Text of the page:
I think the most impactful is where we can combine insights across the methodologies. The way we typically work when we’re combining them is to try and not bias each other too much. So the AB testing team will go off and do that and the research team will go off and do the research and then we’ll come together and talk about the insights. There might be some contradictions or scenarios where it’s not quite clear what the narrative is. It really helps to focus on what the story is to tell here and most importantly what are the recommendations. We make sure we’re speaking in very actionable terms of what to do next.

In terms of the research side I think the most powerful way, and it’s nothing revolutionary, is just showing videos of users because it’s just amazing to see the effect that has on people who might be a bit hesitant. People get it because it’s coming from a human and it’s got a lot more weight and is much more memorable. I think it humanises the story and helps to understand the context as well.

What are your favorite tools for research?

I really like a tool called Dscout.

They’re a tool where you can do all your recruitment as well as diary missions or interviews.

What I love about it is you can have a really nuanced screener. You’re able to ask lots of questions but also have potential participants upload videos or images, which I’ve not come across before.

It’s a really good way of qualifying people and getting a sense from these shorter videos of who might be good to have a longer interview with. You get really good quality participants and a really relevant audience which in other tools can be a little bit of a challenge sometimes.

What advice do you wish someone had given you when you were starting out?

I guess the thing that comes immediately to mind is being open to ambiguity.

At the beginning of my career, when you’re starting off in a role you feel like you need to have all the answers. I’d feel like one research study would have to provide everything.

Whereas I’ve increasingly become a lot more comfortable with saying what things the research hasn’t been able to answer and where there’s still ambiguity or uncertainty.

It’s given me a lot more confidence as a researcher to feel like I’m working with more integrity. Just being comfortable by not having to have answers to everything and just being curious and diving into those ambiguities, because I think that’s where there’s often the most interesting clues of where to explore more.

What book/video/podcast would you recommend?

I do listen to the odd podcast but I don’t avidly follow them.

I’d say there are a few people I like following that I take a lot of value from. One on the behavioral science side is Rory Sutherland, I’ve recently read his book Alchemy.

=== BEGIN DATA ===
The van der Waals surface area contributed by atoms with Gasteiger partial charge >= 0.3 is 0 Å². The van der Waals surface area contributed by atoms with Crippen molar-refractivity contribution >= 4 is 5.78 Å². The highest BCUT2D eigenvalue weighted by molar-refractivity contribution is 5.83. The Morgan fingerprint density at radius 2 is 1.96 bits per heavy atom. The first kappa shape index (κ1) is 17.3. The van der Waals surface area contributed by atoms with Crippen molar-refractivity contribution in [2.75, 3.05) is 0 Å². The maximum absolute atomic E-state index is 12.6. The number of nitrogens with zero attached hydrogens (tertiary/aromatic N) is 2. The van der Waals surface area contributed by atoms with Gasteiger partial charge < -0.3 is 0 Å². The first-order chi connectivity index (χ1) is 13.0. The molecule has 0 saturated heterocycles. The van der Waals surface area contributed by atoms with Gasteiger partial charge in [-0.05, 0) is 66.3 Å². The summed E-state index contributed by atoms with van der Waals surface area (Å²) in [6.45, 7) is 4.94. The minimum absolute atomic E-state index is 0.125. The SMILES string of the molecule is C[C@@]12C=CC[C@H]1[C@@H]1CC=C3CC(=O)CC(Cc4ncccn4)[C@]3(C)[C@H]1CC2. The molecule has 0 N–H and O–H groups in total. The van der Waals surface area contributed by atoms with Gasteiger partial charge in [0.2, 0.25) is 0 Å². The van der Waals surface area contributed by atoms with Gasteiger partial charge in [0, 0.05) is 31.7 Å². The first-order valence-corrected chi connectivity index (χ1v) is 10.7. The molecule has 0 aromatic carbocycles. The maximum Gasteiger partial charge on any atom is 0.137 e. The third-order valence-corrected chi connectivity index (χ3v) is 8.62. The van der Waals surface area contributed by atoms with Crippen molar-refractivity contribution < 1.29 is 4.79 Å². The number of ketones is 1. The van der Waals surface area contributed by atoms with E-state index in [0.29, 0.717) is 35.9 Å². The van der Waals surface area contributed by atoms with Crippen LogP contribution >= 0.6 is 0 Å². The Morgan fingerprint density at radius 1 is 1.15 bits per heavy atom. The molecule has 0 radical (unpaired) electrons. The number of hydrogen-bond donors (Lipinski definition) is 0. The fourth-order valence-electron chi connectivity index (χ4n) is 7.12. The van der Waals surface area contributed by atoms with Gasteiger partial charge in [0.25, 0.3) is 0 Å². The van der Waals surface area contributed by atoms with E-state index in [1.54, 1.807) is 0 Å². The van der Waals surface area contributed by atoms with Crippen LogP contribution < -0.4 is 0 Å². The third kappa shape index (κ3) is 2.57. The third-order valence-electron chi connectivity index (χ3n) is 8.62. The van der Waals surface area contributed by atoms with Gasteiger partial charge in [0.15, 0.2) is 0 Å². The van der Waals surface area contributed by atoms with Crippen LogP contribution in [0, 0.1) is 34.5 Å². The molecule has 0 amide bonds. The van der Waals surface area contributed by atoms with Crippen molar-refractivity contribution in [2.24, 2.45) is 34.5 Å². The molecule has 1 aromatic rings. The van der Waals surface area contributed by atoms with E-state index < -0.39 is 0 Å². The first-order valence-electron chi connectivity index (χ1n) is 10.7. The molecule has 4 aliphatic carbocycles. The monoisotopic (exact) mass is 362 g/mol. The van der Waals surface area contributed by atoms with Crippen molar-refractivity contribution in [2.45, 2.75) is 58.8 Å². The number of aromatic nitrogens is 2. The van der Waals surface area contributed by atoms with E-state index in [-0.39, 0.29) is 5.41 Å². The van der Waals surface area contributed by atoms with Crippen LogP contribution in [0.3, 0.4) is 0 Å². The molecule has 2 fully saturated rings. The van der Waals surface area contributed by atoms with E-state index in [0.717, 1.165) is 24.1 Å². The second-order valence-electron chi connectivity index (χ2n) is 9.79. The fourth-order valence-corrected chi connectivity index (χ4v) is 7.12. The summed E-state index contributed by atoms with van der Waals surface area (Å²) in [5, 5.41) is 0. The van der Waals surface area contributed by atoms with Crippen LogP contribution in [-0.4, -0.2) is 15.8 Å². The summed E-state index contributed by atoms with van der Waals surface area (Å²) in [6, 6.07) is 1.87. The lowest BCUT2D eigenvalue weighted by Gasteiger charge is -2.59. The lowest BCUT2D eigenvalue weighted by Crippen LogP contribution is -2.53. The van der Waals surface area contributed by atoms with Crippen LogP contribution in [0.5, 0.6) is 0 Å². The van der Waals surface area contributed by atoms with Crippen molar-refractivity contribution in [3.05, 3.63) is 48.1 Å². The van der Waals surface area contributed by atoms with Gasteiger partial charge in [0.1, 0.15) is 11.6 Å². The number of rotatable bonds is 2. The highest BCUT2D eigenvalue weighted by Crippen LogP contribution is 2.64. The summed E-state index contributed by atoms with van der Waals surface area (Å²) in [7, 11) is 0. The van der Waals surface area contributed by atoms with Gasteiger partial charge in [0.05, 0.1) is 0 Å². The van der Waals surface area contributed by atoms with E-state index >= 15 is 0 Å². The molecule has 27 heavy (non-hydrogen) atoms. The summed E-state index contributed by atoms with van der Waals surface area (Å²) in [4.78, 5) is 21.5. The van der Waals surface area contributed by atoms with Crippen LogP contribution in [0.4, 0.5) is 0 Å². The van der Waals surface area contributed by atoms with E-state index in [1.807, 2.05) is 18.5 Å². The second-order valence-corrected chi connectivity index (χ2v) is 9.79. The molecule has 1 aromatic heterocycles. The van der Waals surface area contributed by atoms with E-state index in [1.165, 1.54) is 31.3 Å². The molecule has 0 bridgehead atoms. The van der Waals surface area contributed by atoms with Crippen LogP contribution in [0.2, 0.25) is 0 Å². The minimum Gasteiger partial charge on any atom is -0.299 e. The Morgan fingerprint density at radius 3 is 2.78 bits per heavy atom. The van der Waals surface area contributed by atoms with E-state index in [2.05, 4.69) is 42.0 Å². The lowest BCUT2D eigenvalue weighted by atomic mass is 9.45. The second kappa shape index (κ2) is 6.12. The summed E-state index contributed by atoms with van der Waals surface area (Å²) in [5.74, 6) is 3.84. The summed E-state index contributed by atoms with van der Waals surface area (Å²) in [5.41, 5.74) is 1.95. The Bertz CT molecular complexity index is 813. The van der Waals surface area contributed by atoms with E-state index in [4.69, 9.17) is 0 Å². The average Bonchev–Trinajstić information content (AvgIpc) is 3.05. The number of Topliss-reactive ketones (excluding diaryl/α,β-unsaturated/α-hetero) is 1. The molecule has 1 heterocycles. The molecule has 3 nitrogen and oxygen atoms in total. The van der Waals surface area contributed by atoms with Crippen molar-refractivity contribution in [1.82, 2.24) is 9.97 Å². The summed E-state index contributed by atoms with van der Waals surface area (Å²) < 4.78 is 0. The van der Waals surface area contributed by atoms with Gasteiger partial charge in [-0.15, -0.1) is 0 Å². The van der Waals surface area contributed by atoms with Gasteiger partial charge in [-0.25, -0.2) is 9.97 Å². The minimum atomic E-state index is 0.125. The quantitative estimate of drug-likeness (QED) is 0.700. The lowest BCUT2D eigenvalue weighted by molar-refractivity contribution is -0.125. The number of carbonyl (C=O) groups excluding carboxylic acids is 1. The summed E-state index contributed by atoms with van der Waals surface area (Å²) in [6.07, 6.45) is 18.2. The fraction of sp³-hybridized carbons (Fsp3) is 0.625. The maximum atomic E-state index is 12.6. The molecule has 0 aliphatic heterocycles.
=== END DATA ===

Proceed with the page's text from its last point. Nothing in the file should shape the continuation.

I’ve also recently read Split the Difference which is more about negotiation, it’s written by an FBI hostage negotiator who then turned the skill into how to do sales negotiations. So it’s not research related but a lot of the techniques he talks about are really transferable, like labelling or mirroring. I found it fascinating.

On the research side I follow Erica Hall and Nikki Anderson. I think all Nikki’s articles and posts are just spot on, and she covers such a wide range of topics such as research methodologies but also how to progress in your career.

And also Dscout, the tool I mentioned before. They have a slack community and website where they do webinars and articles called People Nerds and again I find that they have a really good range of topics which really resonate, and are helpful for the team that I work with. If we have a question it’s a good place to go.

What’s been your biggest challenge?

I think one of the biggest challenges is answering the objections around qualitative research not being valid. It’s taken me a really long time, and it’s still sometimes a conversation I struggle with.

I’ve moved into a field where a lot of people and clients are very metric focused. So we’re working with people who historically have been much more focused on experimentation, the qualitative research side is newer.

There’s been a really big education piece both internally as well as externally of why qualitative research is valid, even if you’re only speaking to 10 people. But that’s still something I can find challenging to speak to.

I think sometimes there are going to be some people you can’t convince. It’s definitely something that I found challenging in my previous experience before I moved into qual. Even I was thinking isn’t qual just a bit fluffy?

I’d say the other challenge relates to that education piece of helping people understand research and its scope. People often want to answer so much within one research study, and I’m a people pleaser, so I naturally want to answer them all, but I’ve learnt from experience if you try and do too much you don’t get as much value.